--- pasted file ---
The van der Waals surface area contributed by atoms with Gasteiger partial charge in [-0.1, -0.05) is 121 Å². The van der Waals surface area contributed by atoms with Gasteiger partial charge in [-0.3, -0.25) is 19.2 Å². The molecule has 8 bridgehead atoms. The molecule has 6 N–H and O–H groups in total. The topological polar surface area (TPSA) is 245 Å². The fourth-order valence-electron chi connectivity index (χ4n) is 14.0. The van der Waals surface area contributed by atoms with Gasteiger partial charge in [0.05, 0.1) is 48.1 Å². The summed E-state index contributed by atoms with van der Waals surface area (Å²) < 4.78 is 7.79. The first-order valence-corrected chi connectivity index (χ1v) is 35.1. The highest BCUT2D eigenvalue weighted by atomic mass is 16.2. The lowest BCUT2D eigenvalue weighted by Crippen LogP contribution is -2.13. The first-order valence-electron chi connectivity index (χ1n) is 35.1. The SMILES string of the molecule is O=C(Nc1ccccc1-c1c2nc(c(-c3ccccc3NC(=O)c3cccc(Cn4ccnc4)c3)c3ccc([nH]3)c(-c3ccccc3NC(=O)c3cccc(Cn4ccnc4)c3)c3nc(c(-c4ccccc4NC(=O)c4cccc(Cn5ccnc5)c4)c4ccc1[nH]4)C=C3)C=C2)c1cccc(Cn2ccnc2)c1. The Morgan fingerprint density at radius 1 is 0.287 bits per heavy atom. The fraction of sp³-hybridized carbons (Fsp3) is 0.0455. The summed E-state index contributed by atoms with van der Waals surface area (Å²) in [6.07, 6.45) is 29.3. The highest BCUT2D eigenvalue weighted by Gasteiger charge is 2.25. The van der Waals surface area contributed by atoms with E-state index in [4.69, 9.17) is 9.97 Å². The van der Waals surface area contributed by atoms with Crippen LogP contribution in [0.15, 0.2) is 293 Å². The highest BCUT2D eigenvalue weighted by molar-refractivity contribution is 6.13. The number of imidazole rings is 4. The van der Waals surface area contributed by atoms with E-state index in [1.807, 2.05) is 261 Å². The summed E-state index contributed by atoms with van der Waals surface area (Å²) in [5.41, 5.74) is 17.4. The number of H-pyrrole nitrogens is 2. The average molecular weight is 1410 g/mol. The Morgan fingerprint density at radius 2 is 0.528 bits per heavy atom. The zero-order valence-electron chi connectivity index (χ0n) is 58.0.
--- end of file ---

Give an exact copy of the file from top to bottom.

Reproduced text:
The van der Waals surface area contributed by atoms with Gasteiger partial charge in [-0.1, -0.05) is 121 Å². The van der Waals surface area contributed by atoms with Gasteiger partial charge in [-0.3, -0.25) is 19.2 Å². The molecule has 8 bridgehead atoms. The molecule has 6 N–H and O–H groups in total. The topological polar surface area (TPSA) is 245 Å². The fourth-order valence-electron chi connectivity index (χ4n) is 14.0. The van der Waals surface area contributed by atoms with Gasteiger partial charge in [0.05, 0.1) is 48.1 Å². The summed E-state index contributed by atoms with van der Waals surface area (Å²) < 4.78 is 7.79. The first-order valence-corrected chi connectivity index (χ1v) is 35.1. The highest BCUT2D eigenvalue weighted by atomic mass is 16.2. The lowest BCUT2D eigenvalue weighted by Crippen LogP contribution is -2.13. The first-order valence-electron chi connectivity index (χ1n) is 35.1. The SMILES string of the molecule is O=C(Nc1ccccc1-c1c2nc(c(-c3ccccc3NC(=O)c3cccc(Cn4ccnc4)c3)c3ccc([nH]3)c(-c3ccccc3NC(=O)c3cccc(Cn4ccnc4)c3)c3nc(c(-c4ccccc4NC(=O)c4cccc(Cn5ccnc5)c4)c4ccc1[nH]4)C=C3)C=C2)c1cccc(Cn2ccnc2)c1. The Morgan fingerprint density at radius 1 is 0.287 bits per heavy atom. The fraction of sp³-hybridized carbons (Fsp3) is 0.0455. The summed E-state index contributed by atoms with van der Waals surface area (Å²) in [6.07, 6.45) is 29.3. The highest BCUT2D eigenvalue weighted by Gasteiger charge is 2.25. The van der Waals surface area contributed by atoms with E-state index in [4.69, 9.17) is 9.97 Å². The van der Waals surface area contributed by atoms with Crippen LogP contribution in [0.15, 0.2) is 293 Å². The highest BCUT2D eigenvalue weighted by molar-refractivity contribution is 6.13. The number of imidazole rings is 4. The van der Waals surface area contributed by atoms with E-state index in [1.807, 2.05) is 261 Å². The summed E-state index contributed by atoms with van der Waals surface area (Å²) in [5.41, 5.74) is 17.4. The number of H-pyrrole nitrogens is 2. The average molecular weight is 1410 g/mol. The Morgan fingerprint density at radius 2 is 0.528 bits per heavy atom. The zero-order valence-electron chi connectivity index (χ0n) is 58.0.